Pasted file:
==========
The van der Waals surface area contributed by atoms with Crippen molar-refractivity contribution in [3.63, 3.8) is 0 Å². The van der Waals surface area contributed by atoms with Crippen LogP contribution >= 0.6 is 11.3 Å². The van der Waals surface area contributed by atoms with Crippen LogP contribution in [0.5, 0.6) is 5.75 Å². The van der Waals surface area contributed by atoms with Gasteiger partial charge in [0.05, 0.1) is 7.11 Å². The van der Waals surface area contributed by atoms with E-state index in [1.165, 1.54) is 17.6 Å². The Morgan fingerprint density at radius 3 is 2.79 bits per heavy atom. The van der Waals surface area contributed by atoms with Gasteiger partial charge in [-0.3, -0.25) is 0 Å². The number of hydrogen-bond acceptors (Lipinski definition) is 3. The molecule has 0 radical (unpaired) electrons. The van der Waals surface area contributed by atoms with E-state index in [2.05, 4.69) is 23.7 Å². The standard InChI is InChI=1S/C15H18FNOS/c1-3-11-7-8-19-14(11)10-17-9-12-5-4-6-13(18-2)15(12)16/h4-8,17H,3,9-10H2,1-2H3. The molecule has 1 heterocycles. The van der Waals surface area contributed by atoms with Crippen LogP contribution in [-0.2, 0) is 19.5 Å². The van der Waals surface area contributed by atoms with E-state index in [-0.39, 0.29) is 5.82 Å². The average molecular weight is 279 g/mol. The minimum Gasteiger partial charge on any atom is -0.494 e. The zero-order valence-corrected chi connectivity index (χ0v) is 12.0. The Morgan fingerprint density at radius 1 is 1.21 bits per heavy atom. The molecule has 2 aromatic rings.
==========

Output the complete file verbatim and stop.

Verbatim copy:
The van der Waals surface area contributed by atoms with Crippen molar-refractivity contribution in [3.63, 3.8) is 0 Å². The van der Waals surface area contributed by atoms with Crippen LogP contribution >= 0.6 is 11.3 Å². The van der Waals surface area contributed by atoms with Crippen LogP contribution in [0.5, 0.6) is 5.75 Å². The van der Waals surface area contributed by atoms with Gasteiger partial charge in [0.05, 0.1) is 7.11 Å². The van der Waals surface area contributed by atoms with E-state index in [1.165, 1.54) is 17.6 Å². The Morgan fingerprint density at radius 3 is 2.79 bits per heavy atom. The van der Waals surface area contributed by atoms with Gasteiger partial charge in [-0.3, -0.25) is 0 Å². The number of hydrogen-bond acceptors (Lipinski definition) is 3. The molecule has 0 radical (unpaired) electrons. The van der Waals surface area contributed by atoms with E-state index in [2.05, 4.69) is 23.7 Å². The standard InChI is InChI=1S/C15H18FNOS/c1-3-11-7-8-19-14(11)10-17-9-12-5-4-6-13(18-2)15(12)16/h4-8,17H,3,9-10H2,1-2H3. The molecule has 1 heterocycles. The van der Waals surface area contributed by atoms with Crippen LogP contribution in [-0.2, 0) is 19.5 Å². The van der Waals surface area contributed by atoms with E-state index in [-0.39, 0.29) is 5.82 Å². The average molecular weight is 279 g/mol. The minimum Gasteiger partial charge on any atom is -0.494 e. The zero-order valence-corrected chi connectivity index (χ0v) is 12.0. The Morgan fingerprint density at radius 1 is 1.21 bits per heavy atom. The molecule has 2 aromatic rings.